Bio: Amanda was the web producer for Global News in Montreal, curating the news and covering local and provincial stories for GlobalNews.ca from 2011-2015. She began her career in journalism at The Guardian and Observer in London, England, working on the then just-started Guardian Unlimited website while studying History of Art at Cambridge University. Passionate about culture, digital media and politics, she is currently the Associate Director of Communications at IE University in Madrid, Spain. 

6
Apr

Beatrice Murage: doctor, MBA and IE Big Data Club President

Written on April 6, 2017 by Campus Life in IE Stories

Beatrice Murage
International MBA / Master in Business Analytics and Big Data 2016
IE Big Data Club President
IE Dual Degree Ambassador
From: Nairobi, Kenya

I love treading the unknown; many of my best lessons and character honing processes have happened in the white space. The more abstract and creative it is, the better. That is what drew me, a medical doctor, to apply to IE Business School and to challenge myself by taking the International MBA and Master in Business Analytics and Big Data dual program.

On the one hand, my journey at IE has been a tougher kind of unknown. When I started in January 2016, I was ecstatic about the upcoming IE experience. I quickly realized that adjusting was going to take more effort than I had anticipated. Working with the level of diversity in personalities and cultures represented at IE was particularly stretching and required a lot flexibility. I soon learnt to make my priorities dynamic in the fast evolving IE environment and to ask for feedback – which was initially uncomfortable. I felt like a fish out of water and this time I did not like it much. When I started my second program, two people in my family who had been key pillars in my life passed away, setting in motion one of the most tumultuous and character defining months I have ever had.  At that point, my journey seemed so daunting, with the end no longer in sight.

On the other hand, I have grown in so many ways. One of my early decisions was to immerse myself in the chaos created by the crazy schedule, time constraint and events that were out of my control. I wanted to regain my love for the unknown. That goal has been tried and tested anew at IE. I have grown in resilience, learnt many new and cool skills, met amazing people and made new friends. I have taken up challenging opportunities within and outside IE that have motivated me to keep my curiosity alive and provided a platform to grow my ability to lead and work with different people.  I am still learning to embrace the diversity and thrive in it.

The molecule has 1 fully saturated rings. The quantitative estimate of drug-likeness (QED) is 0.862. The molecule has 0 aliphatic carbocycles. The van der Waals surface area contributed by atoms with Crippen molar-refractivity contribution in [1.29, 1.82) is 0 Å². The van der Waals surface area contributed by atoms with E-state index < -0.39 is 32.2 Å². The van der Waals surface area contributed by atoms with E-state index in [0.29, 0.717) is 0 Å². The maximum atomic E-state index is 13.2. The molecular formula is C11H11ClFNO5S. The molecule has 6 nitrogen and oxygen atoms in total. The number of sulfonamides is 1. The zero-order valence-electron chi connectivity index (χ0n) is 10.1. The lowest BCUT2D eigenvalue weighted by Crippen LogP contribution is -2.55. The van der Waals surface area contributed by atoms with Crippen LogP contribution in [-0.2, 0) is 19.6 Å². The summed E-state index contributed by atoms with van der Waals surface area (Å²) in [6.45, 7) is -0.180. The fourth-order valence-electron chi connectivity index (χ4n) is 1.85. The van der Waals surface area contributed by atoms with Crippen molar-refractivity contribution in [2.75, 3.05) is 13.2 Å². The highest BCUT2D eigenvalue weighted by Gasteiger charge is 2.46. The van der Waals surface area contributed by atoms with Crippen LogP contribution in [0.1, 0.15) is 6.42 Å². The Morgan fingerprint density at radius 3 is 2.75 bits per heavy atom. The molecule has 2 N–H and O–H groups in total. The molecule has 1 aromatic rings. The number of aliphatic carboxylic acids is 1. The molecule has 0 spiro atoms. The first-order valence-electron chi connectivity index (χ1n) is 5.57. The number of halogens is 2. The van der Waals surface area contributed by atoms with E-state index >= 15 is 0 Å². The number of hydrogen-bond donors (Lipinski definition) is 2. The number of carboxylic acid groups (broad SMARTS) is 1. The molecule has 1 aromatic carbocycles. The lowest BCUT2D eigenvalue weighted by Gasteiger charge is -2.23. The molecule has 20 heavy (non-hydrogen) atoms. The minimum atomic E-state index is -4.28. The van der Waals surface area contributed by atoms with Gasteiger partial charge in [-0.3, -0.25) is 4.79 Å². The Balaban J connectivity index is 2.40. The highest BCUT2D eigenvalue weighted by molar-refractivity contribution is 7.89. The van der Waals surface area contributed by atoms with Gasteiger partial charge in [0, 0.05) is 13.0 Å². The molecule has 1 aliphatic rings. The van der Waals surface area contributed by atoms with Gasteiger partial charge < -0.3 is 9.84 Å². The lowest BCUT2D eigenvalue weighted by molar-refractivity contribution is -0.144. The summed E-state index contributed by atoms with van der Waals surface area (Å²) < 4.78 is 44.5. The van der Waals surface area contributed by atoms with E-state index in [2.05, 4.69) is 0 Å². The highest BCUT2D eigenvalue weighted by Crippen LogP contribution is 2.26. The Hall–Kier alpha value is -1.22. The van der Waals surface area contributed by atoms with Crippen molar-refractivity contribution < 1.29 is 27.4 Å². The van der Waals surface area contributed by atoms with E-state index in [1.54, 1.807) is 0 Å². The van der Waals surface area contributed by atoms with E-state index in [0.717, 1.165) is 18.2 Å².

I choose to trust the process. I choose to keep stepping up despite the curve balls that come along the way;  to show up consistently, even on days I do not think I have any more fight left in me; to actively participate in this community  and to be present.  I am okay with feeling like a fish out of water

The main nugget I take from my IE experience is that people come first. I love connecting with people, really getting to hear what they have to share. I have mostly enjoyed learning from my colleagues and the staff at IE. I admire the ones who are brave to ask and learn about my continent, Africa and my country, Kenya. They challenge the common narrative about both and widen their views to include the wealth of mind and spirit that we contribute to the world. The personal and work stories they have shared and my experiences in interacting with them have significantly recast my perspective on the world around me.

My IE blueprint is to “Step Up”. To that effect, I have the pleasure of currently leading a phenomenal team that runs the IE Big Data Club (we invite you to join the community through Campus Life). In addition, it was a great learning experience for me to work on a start-up idea with an amazing team and to pitch it at IE Venture Day in November 2016.

Moving forward, I will throw my hat in the ring, even when I may be afraid to do so. I will take up challenges that interest me despite the risk of failure. I will prepare, show up and participate in different opportunities that present themselves and even those that I have to create along the way. I will keep stepping up.

Bio: Dedicated, high-performing and enthusiastic professional with 8 years’ experience spanning across business development, digital innovation and public – private policy development in emerging markets. International MBA and Master in Big Data candidate with proven leadership of cross-functional teams. Merging interests in healthcare, business strategy, entrepreneurship, mentorship and analytics to redefine customer experience.

5
Apr

Changing the Way We See Water

Written on April 5, 2017 by Campus Life in Professional, Social

On March 29th, the IE Net Impact Club hosted a seminar on Changing the Way We See Water: from a Social, Entrepreneurship & Big Data point of view, to conclude World Water month.

This year, IE students were taken on a two-week virtual journey to understand:

a) The Problem: posters across campus provided facts & figures related to water scarcity on a global scale.